Backup - Junior Seau - While Junior started for years with the Chargers and even for us (and may be a lock for the HOF), he is here mostly to fill a role.  That role has changed from year to year.  While he's had more career tackles than most of the defense combined, he is content to fill in whereever and however he's needed.  What more could you ask for from a backup?   Thanks for filling in Junior, and enjoy your well earned retirement.


SS: Rodney Harrison - 77% of the popular vote, defined the Strong Safety position with a hard hitting style that punished offenses for entering his turf.  Adept in run stopping, blitzing, man coverage, or just prowling the field, Rodney played with an all or nothing approach to the game.  If he was on your team, you loved him; if he wasn't, you hated him.  Hot Rod was good with that.

FS: Lawyer Milloy - 13% of the popular vote, all around solid cover safety and run stopper.  I slid him to free safety, because Hot Rod earned the SS nod.  He came up with several interceptions and passes defended in route to the Patriots first Super Bowl victory.

Backup : James Sanders - With Harrison starting at SS, and Meriweather starting at FS, Sanders was the odd man out.  He's had starts, but he's also had very long periods (like this year), where he's been pushed down the depth chart.  A solid veteran presence and good playmaker.


#1: Ty Law - 66% of the popular vote, was a solid cover corner while also a ball hawk.  Ty walked the fine line between cheating on coverage to get a chance at a pick.  Solid enough to play man on an island, good enough to make a play on the ball when needed.  The best of both worlds.

#2: Asante Samuel - 29% of the popular vote, the balance Ty had was missing somewhat in Asante (Asante is Swahili for thank you for those that haven't heard it a million times on TV.  For those that just learned something new, Karibu, you're welcome).  Asante was a ball hawk, but he cheated routes to make plays.  When he was successful, you loved him.  When he got burned, you loathed him.  Live by the pick, die by the pick.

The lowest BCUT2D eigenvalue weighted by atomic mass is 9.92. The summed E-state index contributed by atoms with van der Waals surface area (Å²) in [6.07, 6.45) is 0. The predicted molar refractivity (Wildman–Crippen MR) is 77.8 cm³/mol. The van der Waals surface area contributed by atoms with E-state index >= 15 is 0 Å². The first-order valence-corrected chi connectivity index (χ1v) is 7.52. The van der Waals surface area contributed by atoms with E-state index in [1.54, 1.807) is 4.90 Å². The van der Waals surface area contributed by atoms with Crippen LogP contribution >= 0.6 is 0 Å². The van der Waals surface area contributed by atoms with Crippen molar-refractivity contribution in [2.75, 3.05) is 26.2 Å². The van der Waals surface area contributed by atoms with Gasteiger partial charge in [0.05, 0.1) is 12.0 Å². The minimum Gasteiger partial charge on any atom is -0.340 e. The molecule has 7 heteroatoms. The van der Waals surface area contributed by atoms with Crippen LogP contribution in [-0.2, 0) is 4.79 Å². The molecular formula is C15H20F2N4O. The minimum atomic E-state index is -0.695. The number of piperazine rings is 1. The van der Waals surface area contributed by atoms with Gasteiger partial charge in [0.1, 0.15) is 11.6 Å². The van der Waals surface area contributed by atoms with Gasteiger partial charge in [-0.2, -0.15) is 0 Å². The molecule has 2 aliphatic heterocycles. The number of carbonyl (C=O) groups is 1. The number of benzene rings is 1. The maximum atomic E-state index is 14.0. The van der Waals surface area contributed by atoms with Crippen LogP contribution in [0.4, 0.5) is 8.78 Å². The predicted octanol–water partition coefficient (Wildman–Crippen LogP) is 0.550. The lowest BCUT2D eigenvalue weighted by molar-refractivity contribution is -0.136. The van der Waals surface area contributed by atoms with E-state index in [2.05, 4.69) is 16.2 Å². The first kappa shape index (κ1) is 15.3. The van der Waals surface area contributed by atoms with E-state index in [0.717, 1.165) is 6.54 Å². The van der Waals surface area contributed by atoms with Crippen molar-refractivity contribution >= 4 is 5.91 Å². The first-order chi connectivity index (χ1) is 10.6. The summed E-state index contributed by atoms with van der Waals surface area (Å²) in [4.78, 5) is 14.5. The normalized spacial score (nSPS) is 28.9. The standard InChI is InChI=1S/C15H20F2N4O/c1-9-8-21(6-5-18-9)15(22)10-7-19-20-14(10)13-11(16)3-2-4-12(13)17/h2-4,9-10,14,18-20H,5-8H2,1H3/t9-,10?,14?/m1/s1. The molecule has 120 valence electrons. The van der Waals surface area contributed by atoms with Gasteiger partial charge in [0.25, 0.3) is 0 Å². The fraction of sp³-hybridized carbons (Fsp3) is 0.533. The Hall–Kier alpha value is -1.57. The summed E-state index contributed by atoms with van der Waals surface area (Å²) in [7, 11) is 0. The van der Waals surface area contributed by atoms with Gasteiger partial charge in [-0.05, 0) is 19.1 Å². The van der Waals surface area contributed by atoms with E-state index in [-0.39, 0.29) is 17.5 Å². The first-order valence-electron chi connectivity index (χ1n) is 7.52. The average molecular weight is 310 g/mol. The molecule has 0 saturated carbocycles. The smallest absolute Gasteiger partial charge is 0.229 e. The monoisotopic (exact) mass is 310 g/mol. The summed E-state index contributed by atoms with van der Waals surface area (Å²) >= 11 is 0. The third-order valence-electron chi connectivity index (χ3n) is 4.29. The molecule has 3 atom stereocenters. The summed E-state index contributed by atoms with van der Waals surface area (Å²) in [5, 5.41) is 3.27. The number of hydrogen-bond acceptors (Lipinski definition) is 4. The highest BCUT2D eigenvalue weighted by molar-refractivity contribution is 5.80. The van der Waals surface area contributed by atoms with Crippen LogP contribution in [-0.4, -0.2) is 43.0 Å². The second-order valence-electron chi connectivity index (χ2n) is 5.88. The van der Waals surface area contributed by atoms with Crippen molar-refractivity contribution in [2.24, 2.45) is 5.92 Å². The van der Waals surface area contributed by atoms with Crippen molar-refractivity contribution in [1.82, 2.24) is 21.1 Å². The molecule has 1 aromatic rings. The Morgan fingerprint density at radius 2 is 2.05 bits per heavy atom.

Backup : Randall Gay - Primarily a nickel corner and backup safety, Gay was one of the few cornerbacks that didn't screw up on Black Sunday.  He didn't get burned for touchdowns, drop interceptions, or leave his man to make helmet catches.  At least it's something.


The Patriots of the Decade: Special Teams


 #1: Adam Vinatieri - Jewelry and clutch kicks are enough to win this spot.  Adam was the irreplaceable clutch kicker that brought home three rings for the franchise.  You need a field goal, he's your man.

#2:Stephen Gostkowski - No pressure at all stepping in for a living legend, right?   Stephen's booming kickoffs and accurate field goals sent him to the Pro Bowl in 2008.  How good is Stephen?  The answer is a question: Adam who? 

Backup: Wes Welker - When the kicker went down, Wes jumped into service converting both of his kicking opportunities (a field goal and an extra point) to become the first player in NFL history to record a punt return, a kickoff return, a field goal, a tackle, an extra point and a kickoff in the same game.  Welker earned AFC Special Teams Player of the Week honors for his efforts.  That was AGAINST the Patriots?  I know, yet another reason we got him.


#1: Chris Hanson - Every year a new punter comes into camp to challenge Chris.  Every year Chris stands alone.

Long Snapper:

#1: Lonie Paxton - An easily overlooked position (when everything goes right), Lonie was the definition of consistency.  Just take a look at the blooper reels when the long snapper messes up and you can see that Lonie was something special.

Special Teams Players:


#1 - Larry Izzo - SPECIAL TEAMS CAPTAIN - Larry earned his paycheck week in and week out on special teams -  every formation.  A solid blocker and tackler that filled in as needed at Linebacker.

#2 - Kelley Washington - Special teams gunner that got the reciever worried when catching the ball.  A special combination of speed, timing, and pain.  Are those footsteps I hear?

Special Teams Returners:

#1 - Bethel Johnson - Kick returner.  Nothing to it, field the ball, dodge the gunner, follow your blockers and all within seconds....  Well some guys make it LOOK easy.

#2 - Troy Brown  - Punt returner.  Hoodie went into a 5 minute dissertation on the difficulties of fielding a punt.  Some guys never can get it.  Not so with Troy.  Just one of the many things he did that made him Mr. Patriot.

Backup Ellis Hobbs Hobbs had a knack for coming up with a big return right when you needed it (like the TD right after their special teams got a TD).  Nothing like keeping the momentum on our side.